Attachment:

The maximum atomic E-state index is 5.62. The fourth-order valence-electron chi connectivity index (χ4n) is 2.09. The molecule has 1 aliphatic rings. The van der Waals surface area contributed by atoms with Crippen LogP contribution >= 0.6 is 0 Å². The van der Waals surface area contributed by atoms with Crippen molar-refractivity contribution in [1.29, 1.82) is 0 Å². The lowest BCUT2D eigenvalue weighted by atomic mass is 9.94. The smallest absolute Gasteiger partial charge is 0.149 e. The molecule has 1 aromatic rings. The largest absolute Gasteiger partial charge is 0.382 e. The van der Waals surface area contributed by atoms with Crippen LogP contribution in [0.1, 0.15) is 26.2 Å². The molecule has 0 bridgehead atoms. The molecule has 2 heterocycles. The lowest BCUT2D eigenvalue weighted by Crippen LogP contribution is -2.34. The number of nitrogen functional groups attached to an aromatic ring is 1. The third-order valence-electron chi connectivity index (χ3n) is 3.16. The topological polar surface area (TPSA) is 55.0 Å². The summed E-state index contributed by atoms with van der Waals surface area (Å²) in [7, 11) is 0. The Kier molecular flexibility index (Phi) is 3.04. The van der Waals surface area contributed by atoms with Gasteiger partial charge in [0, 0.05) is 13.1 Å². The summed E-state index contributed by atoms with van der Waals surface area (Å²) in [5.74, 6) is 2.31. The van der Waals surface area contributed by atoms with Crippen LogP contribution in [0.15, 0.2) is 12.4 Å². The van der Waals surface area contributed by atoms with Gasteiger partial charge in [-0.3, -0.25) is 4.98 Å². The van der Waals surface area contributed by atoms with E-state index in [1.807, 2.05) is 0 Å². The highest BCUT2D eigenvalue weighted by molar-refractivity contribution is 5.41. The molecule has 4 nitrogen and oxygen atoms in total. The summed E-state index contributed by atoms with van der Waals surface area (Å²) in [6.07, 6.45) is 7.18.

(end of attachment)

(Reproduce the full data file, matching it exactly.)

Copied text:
The maximum atomic E-state index is 5.62. The fourth-order valence-electron chi connectivity index (χ4n) is 2.09. The molecule has 1 aliphatic rings. The van der Waals surface area contributed by atoms with Crippen LogP contribution >= 0.6 is 0 Å². The van der Waals surface area contributed by atoms with Crippen molar-refractivity contribution in [1.29, 1.82) is 0 Å². The lowest BCUT2D eigenvalue weighted by atomic mass is 9.94. The smallest absolute Gasteiger partial charge is 0.149 e. The molecule has 1 aromatic rings. The largest absolute Gasteiger partial charge is 0.382 e. The van der Waals surface area contributed by atoms with Crippen LogP contribution in [0.1, 0.15) is 26.2 Å². The molecule has 0 bridgehead atoms. The molecule has 2 heterocycles. The lowest BCUT2D eigenvalue weighted by Crippen LogP contribution is -2.34. The number of nitrogen functional groups attached to an aromatic ring is 1. The third-order valence-electron chi connectivity index (χ3n) is 3.16. The topological polar surface area (TPSA) is 55.0 Å². The summed E-state index contributed by atoms with van der Waals surface area (Å²) in [7, 11) is 0. The Kier molecular flexibility index (Phi) is 3.04. The van der Waals surface area contributed by atoms with Gasteiger partial charge in [0, 0.05) is 13.1 Å². The summed E-state index contributed by atoms with van der Waals surface area (Å²) in [5.74, 6) is 2.31. The van der Waals surface area contributed by atoms with Crippen LogP contribution in [0.15, 0.2) is 12.4 Å². The van der Waals surface area contributed by atoms with Gasteiger partial charge in [-0.3, -0.25) is 4.98 Å². The van der Waals surface area contributed by atoms with E-state index in [1.807, 2.05) is 0 Å². The highest BCUT2D eigenvalue weighted by molar-refractivity contribution is 5.41. The molecule has 4 nitrogen and oxygen atoms in total. The summed E-state index contributed by atoms with van der Waals surface area (Å²) in [6.07, 6.45) is 7.18.